25% of elderly who fracture a hip due to a fall
will die within 6 months of the injury.
The Facts are Frightening:
- Falls are the leading cause of death from injury for people 65 years and older.
- The risk of falling increases with age. One-third of 65 year old people fall annually. Half the people over 80 year old people fall every year.
- Two-thirds of those who have taken a fall will fall again within six months.
- The elderly account for over 75% of deaths that result from falls.
- Over 95% of hip fractures are caused by falls.
- Although the risk of falling is greater for women than men, men are 40% more likely to die from a fall than women.
- Falls almost always lead to loss of independent functioning for elderly and most require life-long nursing care.
- Medical costs, due to falls involving the elderly, runs over $30 billion annually.
- Even falls that do not result in serious injury have a psychological effect among elderly as they unnecessarily restrict their activities due to fear.
Although there isn’t one single reason an elder might take a fall, there are basic risk factors that often contribute to falls. The more risk factors present in an elder’s life, the more likely they are to take a fall. With falls being the number one threat to an elder’s independence, it is amazing that more people are not aware of these risks and the fact that they are mostly preventable.
Risk Factors to Falls:
· Osteoporosis – Porous bones are less resistant to strain and break easily. Osteoporosis is the primary cause of fractures in older adults, especially among women, and is caused by hormonal changes, calcium and vitamin D deficiency and lack of physical activity. Brittle bones can be prevented by getting enough calcium in the daily diet, sunlight or Vitamin D supplements and regularly doing weight-bearing exercises.
· Lack of Exercise – Not having a regular exercise program results in poor muscle tone and loss of muscle strength. Bone mass as well as general flexibility are also lost. Regular physical activity increases muscle and bone strength and improves balance and flexibility. With as little as 15 minutes a day, even those of advancing years can gain back lost muscle strength and decrease their risk of falls.
· Impaired Vision – Many age related vision diseases can increase the chances of falls. Cataracts and glaucoma change an elder’s depth perception, visual acuity, peripheral sight and vulnerability to bright light. These limitations deter their ability to safely move in their environment. Yearly checkups with an ophthalmologist will determine if any age-related diseases require medical attention. Also using contrasting colors will help accent balance-aids making grab bars and handrails more noticeable. Sometimes something as simple as daily cleaning of eyeglasses can make a dramatic improvement in vision and is an easy preventative measure.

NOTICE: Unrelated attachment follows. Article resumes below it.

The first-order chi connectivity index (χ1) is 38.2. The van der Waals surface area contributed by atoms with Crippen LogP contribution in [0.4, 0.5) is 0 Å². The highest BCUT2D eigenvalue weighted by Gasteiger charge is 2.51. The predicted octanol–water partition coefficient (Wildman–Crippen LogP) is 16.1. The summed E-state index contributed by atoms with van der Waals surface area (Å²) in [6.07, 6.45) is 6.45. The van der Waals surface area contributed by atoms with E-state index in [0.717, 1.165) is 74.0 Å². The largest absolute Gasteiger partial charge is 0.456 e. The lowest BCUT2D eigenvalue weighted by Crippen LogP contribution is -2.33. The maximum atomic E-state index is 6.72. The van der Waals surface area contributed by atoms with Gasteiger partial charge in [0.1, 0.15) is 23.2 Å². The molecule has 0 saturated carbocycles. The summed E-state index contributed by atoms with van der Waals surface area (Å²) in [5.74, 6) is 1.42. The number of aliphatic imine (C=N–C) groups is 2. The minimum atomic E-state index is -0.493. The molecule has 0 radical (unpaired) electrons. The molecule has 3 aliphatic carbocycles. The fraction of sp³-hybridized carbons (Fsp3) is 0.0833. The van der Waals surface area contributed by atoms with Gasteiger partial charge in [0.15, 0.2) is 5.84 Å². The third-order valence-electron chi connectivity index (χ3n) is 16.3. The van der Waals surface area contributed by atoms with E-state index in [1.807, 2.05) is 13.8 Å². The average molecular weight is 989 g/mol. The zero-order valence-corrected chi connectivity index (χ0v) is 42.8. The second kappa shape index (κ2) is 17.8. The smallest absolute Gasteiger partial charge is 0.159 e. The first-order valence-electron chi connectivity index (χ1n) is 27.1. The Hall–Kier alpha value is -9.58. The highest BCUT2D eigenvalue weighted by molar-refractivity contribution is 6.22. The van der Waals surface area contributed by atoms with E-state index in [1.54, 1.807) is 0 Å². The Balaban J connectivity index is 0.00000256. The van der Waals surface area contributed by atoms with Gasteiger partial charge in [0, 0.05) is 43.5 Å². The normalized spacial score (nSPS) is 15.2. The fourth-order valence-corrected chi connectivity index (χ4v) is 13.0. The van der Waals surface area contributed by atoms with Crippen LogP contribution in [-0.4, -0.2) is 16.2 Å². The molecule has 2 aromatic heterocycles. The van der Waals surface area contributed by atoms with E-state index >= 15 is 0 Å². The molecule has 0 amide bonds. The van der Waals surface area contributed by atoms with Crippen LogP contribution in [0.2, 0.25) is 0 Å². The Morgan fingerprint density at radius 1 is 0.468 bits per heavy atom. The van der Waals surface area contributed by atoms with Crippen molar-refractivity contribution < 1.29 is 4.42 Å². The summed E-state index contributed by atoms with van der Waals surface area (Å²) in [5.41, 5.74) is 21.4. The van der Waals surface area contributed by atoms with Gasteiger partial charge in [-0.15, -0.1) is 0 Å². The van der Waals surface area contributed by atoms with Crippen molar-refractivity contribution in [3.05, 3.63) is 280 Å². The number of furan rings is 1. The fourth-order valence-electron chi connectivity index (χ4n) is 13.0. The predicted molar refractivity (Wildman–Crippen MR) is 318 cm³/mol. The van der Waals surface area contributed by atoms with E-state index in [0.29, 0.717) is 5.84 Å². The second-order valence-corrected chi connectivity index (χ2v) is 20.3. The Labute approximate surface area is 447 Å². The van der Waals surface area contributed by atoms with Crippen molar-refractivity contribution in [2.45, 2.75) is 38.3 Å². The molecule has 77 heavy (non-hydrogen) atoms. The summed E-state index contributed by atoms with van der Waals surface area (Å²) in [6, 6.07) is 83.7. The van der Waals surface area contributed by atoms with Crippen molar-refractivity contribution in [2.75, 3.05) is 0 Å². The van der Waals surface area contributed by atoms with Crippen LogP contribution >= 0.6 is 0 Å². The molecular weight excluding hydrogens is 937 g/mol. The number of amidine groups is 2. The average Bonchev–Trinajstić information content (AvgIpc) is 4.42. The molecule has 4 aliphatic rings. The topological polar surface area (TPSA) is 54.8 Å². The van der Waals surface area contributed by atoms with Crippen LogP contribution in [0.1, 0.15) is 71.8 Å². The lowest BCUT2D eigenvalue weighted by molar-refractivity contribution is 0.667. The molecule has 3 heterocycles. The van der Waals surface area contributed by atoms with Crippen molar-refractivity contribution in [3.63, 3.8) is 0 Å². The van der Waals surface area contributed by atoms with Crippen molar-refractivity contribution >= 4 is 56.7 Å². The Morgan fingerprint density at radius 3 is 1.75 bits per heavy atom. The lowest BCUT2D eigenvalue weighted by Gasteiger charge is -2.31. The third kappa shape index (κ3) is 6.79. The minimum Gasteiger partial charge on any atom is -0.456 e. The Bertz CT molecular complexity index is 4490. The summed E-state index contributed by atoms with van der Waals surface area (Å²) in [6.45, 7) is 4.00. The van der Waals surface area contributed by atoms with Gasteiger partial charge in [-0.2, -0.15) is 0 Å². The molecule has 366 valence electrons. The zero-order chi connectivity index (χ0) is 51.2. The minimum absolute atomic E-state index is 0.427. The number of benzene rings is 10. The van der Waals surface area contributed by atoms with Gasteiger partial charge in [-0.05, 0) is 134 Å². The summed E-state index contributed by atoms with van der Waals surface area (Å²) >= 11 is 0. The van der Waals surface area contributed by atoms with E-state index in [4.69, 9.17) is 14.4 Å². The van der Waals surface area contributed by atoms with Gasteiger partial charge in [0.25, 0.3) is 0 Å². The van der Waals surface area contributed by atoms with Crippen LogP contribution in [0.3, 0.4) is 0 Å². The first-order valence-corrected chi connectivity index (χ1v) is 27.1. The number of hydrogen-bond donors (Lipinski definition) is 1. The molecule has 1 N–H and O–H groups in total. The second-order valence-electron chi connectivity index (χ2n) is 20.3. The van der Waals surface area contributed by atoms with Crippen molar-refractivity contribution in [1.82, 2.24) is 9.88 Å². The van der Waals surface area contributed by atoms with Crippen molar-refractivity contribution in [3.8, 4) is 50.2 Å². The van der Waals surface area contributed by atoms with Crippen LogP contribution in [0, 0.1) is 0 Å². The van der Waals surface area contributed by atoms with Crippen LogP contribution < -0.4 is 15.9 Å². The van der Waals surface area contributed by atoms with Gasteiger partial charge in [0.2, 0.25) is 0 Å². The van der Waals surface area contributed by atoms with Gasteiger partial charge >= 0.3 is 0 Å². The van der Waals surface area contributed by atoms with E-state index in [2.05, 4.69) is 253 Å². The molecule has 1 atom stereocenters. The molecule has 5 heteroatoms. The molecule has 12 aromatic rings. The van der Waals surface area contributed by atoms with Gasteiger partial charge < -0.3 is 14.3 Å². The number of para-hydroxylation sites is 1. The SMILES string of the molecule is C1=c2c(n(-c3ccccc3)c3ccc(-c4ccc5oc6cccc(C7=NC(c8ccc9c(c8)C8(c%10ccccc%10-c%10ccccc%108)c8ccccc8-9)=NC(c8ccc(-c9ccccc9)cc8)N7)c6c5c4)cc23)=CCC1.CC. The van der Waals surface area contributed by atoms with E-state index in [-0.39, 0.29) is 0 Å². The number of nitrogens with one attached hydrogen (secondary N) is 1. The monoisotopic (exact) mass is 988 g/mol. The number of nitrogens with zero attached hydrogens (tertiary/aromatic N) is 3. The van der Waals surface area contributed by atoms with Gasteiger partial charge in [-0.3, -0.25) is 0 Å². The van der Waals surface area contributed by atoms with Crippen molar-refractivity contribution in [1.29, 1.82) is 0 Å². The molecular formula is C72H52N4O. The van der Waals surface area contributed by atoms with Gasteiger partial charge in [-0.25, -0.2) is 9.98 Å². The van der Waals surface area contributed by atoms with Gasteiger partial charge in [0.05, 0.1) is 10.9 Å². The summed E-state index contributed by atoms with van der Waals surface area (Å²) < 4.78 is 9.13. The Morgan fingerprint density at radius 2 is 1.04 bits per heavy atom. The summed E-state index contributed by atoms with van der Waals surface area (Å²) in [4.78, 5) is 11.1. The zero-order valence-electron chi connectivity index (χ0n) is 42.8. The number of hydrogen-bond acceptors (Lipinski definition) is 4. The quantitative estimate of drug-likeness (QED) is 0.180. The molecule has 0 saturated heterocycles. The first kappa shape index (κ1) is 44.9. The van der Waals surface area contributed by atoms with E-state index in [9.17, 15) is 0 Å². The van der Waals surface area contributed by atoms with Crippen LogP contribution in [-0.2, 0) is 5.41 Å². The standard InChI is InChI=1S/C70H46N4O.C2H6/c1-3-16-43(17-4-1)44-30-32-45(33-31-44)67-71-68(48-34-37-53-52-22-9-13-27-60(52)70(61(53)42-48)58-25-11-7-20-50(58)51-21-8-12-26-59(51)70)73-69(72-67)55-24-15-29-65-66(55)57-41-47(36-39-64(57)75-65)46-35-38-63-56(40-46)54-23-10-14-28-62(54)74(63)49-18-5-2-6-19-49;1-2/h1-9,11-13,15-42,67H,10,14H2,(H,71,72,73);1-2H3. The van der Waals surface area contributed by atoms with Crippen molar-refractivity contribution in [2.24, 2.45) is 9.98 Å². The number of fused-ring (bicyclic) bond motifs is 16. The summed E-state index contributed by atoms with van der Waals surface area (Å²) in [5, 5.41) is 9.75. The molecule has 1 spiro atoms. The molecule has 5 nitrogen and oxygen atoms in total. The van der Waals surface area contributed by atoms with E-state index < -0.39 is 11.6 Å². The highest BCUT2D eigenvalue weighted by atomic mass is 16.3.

· Medications – The elderly usually take quite a few different medications and many of these can contribute to falls. Sedatives, anti-depressants, and anti-psychotic drugs reduce mental alertness, cause dizziness and drops in blood pressure. People who take multiple medications always have a greater risk of taking falls because the meds affect their balance and gait. Knowing the common side effects of medications is a good place to start, but for the elderly it is wise to discuss ways of reducing fall risks with the physician or pharmacist. Ask for an assessment of medications from the physician. Taking the lowest effective dosage, knowing the interactions between various medications and over the counter drugs and getting rid of out of date medications is also necessary. Also consider using walking aids while taking medications that impair balance.
· Environmental Hazards – Most falls happen at home and the majority of those are due to tripping over something on the floor, such as throw rugs or electrical cords. Poor lighting, lack of grab bars and cluttered environments also play a role in these falls. To reduce the possibility of falls do a walk-through of the home looking for problem areas or have an occupational therapist look at the home and assess areas of risk. Age proof the home as a preventative measure against falls and other accidents. For practical tips on age proofing the home see HomeAid Health Care Elder Topics Blog http://homeaidhealthcare.blogspot.com/.
For the elderly, falls are life changing events. Beyond the pain and fear resulting from falling, the majority of elders who are injured are not allowed to return to their previous lives. Injuries mean long stays in hospitals, rehabilitation centers and hours of physical therapy. Fears and concerns over repeat falls often mean moving to an institutionalized setting and dramatic loss of independence. For many, the injuries resulting from a fall is the trigger than starts a decline that leads to death. Preventative intervention to reduce risk factors will greatly reduce opportunities for falls and fall related injuries and can be the key element that maintains an elder’s quality of life.
Kate McCarthy is Director of Operations for HomeAid Health Care which provides services for the elderly who wish to remain safe and independent at home. HomeAid is sister company to Prairie Home Assisted Living which has served the physical, spiritual, mental and health needs of their Residents since 1999. Together the two family owned companies provide comprehensive care for the elderly in the Fox Valley of Wisconsin.
“Falls Among Older Adults: An Overview” by Center for Disease Control & Prevention. www.cdc.gov/injury/wisqars.com Accessed 11/21/13.
“Fall prevention: 6 tips to prevent falls” by Mayo Clinic staff, www.mayoclinic.com/health/fall-prevention.com. Accessed 11/21/13.
“Preventing Falls in the Elderly” by K.R. Tremblay Jr. and C. E. Barber, www.ext.colostate.edu. Accessed 11/21/13.